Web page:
• Difference?  The apps & software
  • Libraries are in the infancy stage of tapping into the app technology
  • We have to adopt a different approach that what we used when the catalog was on a PC
  • People want out expertise; we have to act quickly to meet this need in the app driven world
  • Will there ever be a time when we don’t need to have public access PC?s Maybe/maybe not.
  • [Wow…another iPad mention]  Will we get to the point where ppl can use their iPods & iPads to let people interact with the library
Cindi Trainor
  • Transformation of place from users needing to figure out where to go in the library to get something based on if we own it or not to a place where if you ask for it, we get it.
  • Implication for workflows in libraries, tools we use, user-centered
  • Collections are more & more patron driven.  How do we integrate items we don’t own into our OPAC?
  • Patron-driven colldev: Some experiments with every MARC record for their vendor’s ebook – the library can buy an item or borrow it on request.
Joan Frye Williams
  • She tracks human behavior & money
  • Economic trend with local govts: our recent failed econ was very centrally driven.  Local govt now seems to be interested in the creative economy – city / counties thriving by attracting creatives.  Individualized, small biz, hyperlocal, frequently home-based, businesses.  The library is well placed to help them: great bandwidth [hummm…perhaps academic libraries have great bandwidth, but it feels like public libraries eek by with a smaller pipe.  At least, it feels like that at 3 PM when I want to watch a webinar at work. 😉 – A] & other things.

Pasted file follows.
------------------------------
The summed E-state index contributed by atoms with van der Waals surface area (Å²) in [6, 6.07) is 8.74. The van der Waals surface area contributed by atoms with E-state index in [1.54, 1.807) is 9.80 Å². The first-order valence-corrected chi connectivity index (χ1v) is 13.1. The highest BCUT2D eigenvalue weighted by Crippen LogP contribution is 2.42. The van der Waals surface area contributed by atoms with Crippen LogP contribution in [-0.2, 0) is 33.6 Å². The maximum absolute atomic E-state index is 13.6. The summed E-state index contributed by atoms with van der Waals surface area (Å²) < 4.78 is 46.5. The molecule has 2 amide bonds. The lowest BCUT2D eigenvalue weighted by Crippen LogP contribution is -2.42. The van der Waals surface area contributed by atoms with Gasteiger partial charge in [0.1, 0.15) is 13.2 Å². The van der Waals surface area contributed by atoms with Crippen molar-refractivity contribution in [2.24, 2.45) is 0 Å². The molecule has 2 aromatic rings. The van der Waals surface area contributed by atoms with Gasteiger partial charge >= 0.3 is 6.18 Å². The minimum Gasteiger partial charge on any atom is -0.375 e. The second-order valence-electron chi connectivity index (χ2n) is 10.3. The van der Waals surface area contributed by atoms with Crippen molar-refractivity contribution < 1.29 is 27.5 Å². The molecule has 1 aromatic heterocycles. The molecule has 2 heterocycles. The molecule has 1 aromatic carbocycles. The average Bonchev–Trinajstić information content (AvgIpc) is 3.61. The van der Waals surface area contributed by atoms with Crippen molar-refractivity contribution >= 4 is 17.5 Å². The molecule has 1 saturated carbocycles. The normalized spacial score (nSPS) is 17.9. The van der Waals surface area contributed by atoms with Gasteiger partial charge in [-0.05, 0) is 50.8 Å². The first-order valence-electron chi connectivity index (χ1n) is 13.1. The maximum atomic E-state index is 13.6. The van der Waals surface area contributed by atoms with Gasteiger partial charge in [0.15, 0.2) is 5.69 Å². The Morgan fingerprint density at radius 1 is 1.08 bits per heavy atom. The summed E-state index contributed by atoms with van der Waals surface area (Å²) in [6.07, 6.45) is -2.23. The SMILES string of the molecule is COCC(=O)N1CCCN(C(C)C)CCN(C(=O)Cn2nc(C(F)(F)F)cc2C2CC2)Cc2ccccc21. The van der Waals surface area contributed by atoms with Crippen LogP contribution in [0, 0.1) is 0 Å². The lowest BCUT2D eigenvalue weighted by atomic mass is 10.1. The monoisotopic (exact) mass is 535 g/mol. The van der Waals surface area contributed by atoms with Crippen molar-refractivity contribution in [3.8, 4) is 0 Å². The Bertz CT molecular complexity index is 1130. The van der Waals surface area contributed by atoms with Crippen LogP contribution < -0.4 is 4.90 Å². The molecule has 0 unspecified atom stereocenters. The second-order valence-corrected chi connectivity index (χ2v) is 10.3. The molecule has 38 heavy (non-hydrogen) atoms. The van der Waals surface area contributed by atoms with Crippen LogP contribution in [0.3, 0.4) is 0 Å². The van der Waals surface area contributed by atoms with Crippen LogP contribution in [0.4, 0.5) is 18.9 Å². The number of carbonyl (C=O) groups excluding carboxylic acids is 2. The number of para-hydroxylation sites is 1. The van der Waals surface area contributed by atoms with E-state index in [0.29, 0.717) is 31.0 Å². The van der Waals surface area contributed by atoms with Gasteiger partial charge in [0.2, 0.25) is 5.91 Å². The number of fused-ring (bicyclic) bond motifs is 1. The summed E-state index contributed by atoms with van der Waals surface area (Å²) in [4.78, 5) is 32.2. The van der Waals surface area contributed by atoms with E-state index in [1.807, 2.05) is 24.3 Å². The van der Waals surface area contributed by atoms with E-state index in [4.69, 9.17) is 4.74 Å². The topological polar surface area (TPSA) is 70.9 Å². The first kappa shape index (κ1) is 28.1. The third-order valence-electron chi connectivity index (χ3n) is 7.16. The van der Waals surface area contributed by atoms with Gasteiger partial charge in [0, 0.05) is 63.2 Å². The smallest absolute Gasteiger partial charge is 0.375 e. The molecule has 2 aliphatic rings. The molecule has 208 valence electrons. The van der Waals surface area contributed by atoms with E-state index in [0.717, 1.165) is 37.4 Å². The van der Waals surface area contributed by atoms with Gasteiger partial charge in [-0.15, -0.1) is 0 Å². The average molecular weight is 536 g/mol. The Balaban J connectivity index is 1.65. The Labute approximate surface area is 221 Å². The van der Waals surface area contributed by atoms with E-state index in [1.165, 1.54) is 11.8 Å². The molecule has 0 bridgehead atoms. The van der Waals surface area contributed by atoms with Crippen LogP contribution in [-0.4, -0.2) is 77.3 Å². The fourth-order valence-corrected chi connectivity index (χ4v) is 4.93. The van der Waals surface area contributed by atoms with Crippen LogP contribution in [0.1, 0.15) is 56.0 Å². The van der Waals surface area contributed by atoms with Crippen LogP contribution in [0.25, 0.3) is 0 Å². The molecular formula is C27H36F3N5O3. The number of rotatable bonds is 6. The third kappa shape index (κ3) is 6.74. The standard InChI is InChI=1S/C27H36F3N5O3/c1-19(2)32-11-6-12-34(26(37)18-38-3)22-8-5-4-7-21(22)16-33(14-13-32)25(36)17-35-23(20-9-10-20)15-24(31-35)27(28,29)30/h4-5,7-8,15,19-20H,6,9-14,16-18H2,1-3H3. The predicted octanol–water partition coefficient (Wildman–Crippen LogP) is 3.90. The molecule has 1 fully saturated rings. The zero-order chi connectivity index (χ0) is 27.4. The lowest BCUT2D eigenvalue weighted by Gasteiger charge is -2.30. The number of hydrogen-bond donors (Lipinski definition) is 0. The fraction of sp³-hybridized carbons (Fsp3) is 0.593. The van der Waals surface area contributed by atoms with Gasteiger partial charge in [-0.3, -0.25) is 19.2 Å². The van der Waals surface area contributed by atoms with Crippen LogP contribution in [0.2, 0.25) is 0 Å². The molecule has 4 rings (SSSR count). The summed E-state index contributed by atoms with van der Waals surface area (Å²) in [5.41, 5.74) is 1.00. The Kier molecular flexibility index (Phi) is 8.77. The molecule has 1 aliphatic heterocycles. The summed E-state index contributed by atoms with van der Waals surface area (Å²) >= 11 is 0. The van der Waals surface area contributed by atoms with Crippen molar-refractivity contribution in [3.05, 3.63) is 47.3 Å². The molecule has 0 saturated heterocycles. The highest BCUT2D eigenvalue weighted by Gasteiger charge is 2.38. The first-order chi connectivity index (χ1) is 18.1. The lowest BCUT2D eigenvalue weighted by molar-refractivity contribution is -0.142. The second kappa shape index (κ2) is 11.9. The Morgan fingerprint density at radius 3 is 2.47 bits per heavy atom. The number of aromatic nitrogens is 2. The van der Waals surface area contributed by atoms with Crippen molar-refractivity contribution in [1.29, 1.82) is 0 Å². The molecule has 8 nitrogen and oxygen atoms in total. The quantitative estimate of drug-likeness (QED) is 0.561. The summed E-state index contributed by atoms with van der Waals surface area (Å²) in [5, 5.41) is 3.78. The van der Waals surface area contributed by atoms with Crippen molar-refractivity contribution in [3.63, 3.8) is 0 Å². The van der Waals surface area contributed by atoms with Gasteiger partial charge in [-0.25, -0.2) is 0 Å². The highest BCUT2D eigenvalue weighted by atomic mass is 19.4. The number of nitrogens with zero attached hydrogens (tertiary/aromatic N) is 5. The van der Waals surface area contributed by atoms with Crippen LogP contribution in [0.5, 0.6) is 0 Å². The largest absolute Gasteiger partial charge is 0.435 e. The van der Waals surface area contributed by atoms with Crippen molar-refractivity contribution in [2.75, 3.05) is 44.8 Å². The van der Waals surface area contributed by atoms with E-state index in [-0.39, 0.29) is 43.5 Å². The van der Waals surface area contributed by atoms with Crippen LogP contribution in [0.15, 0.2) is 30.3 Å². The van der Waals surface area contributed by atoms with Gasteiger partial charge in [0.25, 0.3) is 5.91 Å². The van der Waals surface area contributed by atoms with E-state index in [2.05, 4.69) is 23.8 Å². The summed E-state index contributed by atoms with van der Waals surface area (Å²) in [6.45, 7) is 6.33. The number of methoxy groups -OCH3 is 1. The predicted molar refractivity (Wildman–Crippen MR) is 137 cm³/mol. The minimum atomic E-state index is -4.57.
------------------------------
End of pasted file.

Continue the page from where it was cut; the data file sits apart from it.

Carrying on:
• We need to create workspaces that support creativity & innovation with all of it’s mess.
  • We have a hard time figuring out how to support iterative creation.
  • Stop being the grocery store; become the kitchen
  • Combine things like telepresence & tools that people can’t do at home solo
  • MS Surface workstation sales have gone up fairly quickly (no competition) but there is an opportunity here to exploit
  • PS: your lighting people need to consider diff between horizontal & vertical work surfaces.  A PC & smartphone needs different lighting
  • need to come up with a way to corral creative content
  • platforms don’t need to always play well with each other.  Individuals create own personal info frameworks. You can customize your life & devices different ways.  No right answer to tap into or even understand all devices
  • Collaborativeness of things like the Surface.  iPad software often takes into account collaboration, like a board game – checkers but also things like Scrabble, with secondary displays for each player to see their private bit